Hillary Clinton came to Virginia recently, promising to expand early childhood education programs, make community colleges free and ensure that students can go to universities without assuming debt.
"People say to me, ‘OK, well how are you going to pay for it?’" she said during a July 14 rally at Northern Virginia Community College in Annandale. "Well, we’re going to go where the money is. That means we’re going to raise taxes on the wealthy and those who can afford to pay."
" ... But I’ll tell you this," she added. "I am the only candidate who ran in either primary who said, ‘I will not raise taxes on the middle class.’ And I mean that, and I won’t do it."
Clinton began making that promise last fall, saying she would not raise taxes on those earning less than $250,000 a year.
We wondered whether she was, in fact, the only candidate in the heavily populated Democratic and Republican presidential primary fields to make a no-tax-hike pledge to the middle class.
We found that 13 of the 17 GOP candidates made promises last year that were far more encompassing than Clinton’s. They vowed not to raise taxes on anyone - including the middle class.
Twelve of them last year signed no-tax pledges with Americans for Tax Reform, a fiscally conservative group founded by Grover Norquist. They promised to "oppose any and all efforts to increase the marginal income tax rates for individuals and/or businesses" and "any net reduction or elimination of deductions and credits, unless matched dollar for dollar by further reducing tax rates."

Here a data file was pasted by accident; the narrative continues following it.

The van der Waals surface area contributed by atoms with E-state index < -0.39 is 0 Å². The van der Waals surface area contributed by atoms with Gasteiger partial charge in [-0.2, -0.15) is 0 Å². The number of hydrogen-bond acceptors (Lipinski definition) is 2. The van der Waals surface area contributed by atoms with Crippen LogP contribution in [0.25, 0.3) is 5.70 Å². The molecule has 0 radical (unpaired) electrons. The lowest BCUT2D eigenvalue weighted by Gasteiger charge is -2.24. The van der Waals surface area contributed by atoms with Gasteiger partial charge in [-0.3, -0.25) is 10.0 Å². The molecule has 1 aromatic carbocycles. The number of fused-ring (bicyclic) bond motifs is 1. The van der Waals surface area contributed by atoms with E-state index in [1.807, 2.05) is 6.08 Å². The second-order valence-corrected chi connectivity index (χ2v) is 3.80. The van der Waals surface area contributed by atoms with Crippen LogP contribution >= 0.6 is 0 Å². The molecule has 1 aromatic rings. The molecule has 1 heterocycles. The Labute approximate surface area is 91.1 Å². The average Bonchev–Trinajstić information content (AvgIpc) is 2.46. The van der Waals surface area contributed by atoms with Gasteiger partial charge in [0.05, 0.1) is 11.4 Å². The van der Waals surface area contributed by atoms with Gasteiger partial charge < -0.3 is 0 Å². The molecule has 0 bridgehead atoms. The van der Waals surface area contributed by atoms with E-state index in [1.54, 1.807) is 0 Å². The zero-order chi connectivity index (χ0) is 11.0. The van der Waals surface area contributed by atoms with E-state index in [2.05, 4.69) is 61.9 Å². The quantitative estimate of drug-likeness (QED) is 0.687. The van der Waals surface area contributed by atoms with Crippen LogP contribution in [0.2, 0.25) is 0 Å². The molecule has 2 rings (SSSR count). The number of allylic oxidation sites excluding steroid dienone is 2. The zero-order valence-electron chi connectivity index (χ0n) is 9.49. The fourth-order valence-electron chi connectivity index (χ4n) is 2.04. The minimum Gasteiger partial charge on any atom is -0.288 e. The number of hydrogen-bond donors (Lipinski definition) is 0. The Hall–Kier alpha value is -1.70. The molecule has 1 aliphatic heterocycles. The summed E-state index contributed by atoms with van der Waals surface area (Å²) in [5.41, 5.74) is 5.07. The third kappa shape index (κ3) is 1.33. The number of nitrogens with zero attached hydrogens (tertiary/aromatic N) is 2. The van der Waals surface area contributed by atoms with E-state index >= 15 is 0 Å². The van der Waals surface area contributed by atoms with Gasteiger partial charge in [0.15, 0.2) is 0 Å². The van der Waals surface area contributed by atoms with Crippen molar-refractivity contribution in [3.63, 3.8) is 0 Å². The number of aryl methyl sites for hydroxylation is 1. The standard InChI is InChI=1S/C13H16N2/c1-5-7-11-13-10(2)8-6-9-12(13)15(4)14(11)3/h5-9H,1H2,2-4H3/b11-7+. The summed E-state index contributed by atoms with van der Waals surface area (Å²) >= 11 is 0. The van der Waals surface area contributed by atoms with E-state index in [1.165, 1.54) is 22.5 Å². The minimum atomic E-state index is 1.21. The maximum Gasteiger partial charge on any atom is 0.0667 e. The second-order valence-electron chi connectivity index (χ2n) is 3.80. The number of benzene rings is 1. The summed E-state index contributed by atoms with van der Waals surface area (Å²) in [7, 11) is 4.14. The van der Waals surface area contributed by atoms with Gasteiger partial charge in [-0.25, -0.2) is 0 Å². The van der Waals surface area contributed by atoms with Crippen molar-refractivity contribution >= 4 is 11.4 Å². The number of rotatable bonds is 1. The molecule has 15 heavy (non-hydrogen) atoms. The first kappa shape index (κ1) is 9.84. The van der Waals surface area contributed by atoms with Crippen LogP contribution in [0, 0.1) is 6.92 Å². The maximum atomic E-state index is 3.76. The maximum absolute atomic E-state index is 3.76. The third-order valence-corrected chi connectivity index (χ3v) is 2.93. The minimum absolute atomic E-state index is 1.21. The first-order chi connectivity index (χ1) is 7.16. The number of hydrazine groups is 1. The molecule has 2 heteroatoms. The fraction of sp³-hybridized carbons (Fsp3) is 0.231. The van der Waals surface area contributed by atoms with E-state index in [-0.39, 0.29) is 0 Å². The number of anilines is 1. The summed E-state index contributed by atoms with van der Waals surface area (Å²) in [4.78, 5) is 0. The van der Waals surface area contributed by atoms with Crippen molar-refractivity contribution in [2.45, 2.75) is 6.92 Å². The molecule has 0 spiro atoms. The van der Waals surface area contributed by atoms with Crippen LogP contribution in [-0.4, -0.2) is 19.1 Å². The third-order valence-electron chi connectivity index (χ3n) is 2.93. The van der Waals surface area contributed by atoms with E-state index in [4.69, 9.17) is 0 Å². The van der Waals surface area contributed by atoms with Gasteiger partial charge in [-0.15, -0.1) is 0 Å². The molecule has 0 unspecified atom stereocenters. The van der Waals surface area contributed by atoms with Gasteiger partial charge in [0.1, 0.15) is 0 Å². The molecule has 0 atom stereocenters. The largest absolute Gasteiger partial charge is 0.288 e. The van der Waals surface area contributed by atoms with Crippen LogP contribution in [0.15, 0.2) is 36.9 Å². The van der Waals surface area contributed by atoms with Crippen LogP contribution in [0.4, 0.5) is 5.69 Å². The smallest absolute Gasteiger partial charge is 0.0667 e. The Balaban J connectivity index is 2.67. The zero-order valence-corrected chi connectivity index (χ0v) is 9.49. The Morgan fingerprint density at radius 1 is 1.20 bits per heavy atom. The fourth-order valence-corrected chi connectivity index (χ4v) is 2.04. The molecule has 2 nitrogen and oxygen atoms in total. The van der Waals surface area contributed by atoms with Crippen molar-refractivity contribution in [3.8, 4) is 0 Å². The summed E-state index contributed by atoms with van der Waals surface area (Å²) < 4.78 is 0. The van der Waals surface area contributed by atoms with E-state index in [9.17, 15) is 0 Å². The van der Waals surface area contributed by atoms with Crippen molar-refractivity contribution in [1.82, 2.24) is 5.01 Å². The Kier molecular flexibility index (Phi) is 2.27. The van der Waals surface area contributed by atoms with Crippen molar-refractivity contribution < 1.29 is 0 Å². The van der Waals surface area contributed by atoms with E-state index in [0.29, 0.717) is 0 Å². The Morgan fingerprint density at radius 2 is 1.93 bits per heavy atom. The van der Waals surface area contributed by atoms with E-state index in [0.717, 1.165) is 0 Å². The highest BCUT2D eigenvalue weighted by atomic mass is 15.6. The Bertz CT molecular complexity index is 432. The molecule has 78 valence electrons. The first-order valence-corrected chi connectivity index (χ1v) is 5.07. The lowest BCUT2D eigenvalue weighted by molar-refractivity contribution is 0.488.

A 13th GOP candidate, Mike Huckabee, signed a personal oath last year to oppose all tax increases.
So contrary to Clinton’s claim, 15 of the 17 GOP candidates had signed no-tax-hike pledges - not just the middle class but everyone.
Who were the two resisters?
•Donald Trump, the ultimate GOP nominee, who said last year he didn’t want to sign the Americans for Tax Reform pledge because he "may want to switch taxes around." The nonpartisan Tax Policy Center in Washington says that Trump’s proposals would cut federal levies on the middle one-fifth of taxpayers by 4.9 percent.
•Jeb Bush, who said he objects to written pledges.
We searched debate transcripts and a variety of websites for any specific promises by Trump or Bush to shield the middle class from tax hikes, but we came up empty.
We made similar searches for the four Democrats who opposed Clinton during the primaries. While each of them spoke about the hardships facing the middle class, we found no evidence of them specifically promising to oppose tax increases on the middle class.
We asked Clinton’s for an explanation of Clinton’s claim and got a generic response. "Hillary Clinton’s policies, including her pledge not to raise taxes on the middle class, would build an economy that works for everyone, not just those at the top," Josh Schwerin, a campaign spokesman, replied in an email.
Clinton said, "I am the only candidate who ran in either primary who said, ‘I will not raise taxes on the middle class.’"
Fifteen of the 17 Republican presidential candidates signed pledges not to raise taxes on anyone, which includes the middle class. Thirteen of those candidates signed the vow last year; the other three inked such a pledge earlier in their careers.
We rate Clinton’s claim Pants on Fire.